The many layers of colour shades
Every colour shade that is obtained from a particular plant has a quite distinctive character. The red of the madder root is quite different from brazil wood red, just as buckthorn berry yellow is different from mignonette yellow. Another characteristic feature of plant colours is that each colour shade embodies further nuances from the range of the complementary colours. It is well known, for instance, that chlorophyll (leaf green) contains purple. The different colour shades in leaf green thus add up to a totality which is at the same time alive and in motion. This absence of any kind of one-sidedness explains the soothing harmony of plant colours, both in their effect on the soul and the feelings and in the mutual interplay of the individual colours.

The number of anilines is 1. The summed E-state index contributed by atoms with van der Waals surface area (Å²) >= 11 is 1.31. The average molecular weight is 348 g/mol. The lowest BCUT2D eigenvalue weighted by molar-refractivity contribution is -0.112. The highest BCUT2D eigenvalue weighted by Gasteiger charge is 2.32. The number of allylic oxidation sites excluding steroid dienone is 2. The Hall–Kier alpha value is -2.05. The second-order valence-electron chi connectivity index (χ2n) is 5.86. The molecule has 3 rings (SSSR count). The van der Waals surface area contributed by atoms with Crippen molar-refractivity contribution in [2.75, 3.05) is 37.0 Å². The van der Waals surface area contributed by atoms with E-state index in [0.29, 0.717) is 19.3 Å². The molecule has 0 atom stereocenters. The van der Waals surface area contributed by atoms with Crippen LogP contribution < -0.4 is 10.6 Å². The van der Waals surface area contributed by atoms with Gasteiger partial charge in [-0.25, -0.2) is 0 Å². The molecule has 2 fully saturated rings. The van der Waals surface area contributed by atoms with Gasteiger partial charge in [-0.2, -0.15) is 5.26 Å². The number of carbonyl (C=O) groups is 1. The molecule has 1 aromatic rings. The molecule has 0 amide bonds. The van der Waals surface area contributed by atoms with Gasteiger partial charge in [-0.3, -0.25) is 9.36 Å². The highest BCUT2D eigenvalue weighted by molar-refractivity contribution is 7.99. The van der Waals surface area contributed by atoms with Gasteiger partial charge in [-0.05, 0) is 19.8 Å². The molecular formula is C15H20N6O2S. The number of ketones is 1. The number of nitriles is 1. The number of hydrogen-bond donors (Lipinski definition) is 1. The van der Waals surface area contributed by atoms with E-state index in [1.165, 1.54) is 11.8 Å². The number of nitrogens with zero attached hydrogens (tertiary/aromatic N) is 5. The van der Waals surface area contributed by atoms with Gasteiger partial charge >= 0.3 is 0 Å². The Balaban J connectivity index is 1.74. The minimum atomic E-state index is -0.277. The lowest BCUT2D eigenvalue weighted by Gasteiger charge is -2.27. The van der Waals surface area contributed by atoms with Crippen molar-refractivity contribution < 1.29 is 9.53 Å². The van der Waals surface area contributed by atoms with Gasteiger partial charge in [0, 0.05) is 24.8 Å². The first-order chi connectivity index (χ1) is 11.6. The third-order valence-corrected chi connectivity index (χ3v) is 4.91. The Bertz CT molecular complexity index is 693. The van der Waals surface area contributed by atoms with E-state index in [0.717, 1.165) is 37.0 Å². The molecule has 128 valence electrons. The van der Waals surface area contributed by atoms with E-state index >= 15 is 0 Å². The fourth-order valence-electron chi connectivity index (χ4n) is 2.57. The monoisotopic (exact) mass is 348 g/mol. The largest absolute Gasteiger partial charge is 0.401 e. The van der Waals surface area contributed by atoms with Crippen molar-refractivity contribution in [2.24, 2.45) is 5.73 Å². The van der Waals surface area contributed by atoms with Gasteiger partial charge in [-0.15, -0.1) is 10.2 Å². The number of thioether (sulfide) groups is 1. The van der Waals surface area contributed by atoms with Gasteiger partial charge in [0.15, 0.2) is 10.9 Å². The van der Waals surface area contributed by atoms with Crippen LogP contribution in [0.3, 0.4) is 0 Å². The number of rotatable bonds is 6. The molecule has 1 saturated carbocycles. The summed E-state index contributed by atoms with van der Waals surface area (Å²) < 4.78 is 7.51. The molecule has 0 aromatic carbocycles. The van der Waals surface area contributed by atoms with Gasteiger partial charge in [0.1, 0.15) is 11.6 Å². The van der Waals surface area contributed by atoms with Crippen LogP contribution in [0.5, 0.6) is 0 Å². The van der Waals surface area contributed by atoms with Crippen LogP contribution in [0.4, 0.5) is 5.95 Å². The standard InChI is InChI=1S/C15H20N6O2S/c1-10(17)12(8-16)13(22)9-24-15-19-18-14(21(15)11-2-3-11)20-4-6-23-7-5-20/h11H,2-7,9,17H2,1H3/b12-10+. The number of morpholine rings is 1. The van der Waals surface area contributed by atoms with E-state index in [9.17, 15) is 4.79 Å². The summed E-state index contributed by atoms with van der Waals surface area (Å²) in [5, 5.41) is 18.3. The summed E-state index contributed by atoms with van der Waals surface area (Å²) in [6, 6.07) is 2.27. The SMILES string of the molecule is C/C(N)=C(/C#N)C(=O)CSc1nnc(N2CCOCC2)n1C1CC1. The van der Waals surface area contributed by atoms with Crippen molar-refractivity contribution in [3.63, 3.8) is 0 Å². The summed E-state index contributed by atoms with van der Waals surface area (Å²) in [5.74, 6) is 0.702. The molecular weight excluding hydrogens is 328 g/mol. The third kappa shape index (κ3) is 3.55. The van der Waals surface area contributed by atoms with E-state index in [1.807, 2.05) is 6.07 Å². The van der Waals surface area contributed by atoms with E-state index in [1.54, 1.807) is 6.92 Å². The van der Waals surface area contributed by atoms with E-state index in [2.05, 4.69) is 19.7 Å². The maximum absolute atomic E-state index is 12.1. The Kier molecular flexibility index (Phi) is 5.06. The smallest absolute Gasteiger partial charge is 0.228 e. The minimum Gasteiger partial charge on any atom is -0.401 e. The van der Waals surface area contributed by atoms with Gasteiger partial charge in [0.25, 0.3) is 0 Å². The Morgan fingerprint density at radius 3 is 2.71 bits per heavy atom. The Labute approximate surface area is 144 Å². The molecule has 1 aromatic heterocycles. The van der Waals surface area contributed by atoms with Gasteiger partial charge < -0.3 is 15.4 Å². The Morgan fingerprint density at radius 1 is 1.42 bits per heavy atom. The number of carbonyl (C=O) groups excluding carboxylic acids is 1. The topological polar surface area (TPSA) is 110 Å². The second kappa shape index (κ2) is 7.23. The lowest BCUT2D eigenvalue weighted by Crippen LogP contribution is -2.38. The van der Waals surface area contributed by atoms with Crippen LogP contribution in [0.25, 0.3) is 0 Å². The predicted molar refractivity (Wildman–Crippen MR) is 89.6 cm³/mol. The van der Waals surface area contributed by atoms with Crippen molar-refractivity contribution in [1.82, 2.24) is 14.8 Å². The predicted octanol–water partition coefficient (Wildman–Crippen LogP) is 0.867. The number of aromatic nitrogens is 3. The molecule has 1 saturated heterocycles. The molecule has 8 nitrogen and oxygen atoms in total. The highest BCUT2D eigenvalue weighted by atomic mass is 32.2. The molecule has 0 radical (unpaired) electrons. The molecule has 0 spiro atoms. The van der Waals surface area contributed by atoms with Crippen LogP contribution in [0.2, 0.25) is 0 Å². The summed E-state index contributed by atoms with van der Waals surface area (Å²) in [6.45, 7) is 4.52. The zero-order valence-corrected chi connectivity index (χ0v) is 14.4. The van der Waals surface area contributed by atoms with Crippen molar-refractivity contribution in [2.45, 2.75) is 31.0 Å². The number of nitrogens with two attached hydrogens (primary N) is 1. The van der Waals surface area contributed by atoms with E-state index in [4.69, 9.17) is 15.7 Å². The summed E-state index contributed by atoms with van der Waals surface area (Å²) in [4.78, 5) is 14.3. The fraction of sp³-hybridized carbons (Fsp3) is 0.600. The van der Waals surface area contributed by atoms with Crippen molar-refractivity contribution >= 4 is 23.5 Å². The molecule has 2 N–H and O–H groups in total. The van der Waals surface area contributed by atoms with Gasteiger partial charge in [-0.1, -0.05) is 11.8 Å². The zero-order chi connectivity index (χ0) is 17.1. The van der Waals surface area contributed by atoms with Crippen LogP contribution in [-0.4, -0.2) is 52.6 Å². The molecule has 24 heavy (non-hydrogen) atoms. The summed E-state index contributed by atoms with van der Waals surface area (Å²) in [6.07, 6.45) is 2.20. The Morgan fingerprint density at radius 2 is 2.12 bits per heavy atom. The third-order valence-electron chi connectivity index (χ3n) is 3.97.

Synthetic colours on the other hand, being derived from just one basic substance (mineral oil or tar), are quite undifferentiated in their effects. They lack that living vitality that we find in plant colours. Even under electric light, and especially when the lighting is diffuse, plant colours appear exceptionally alive.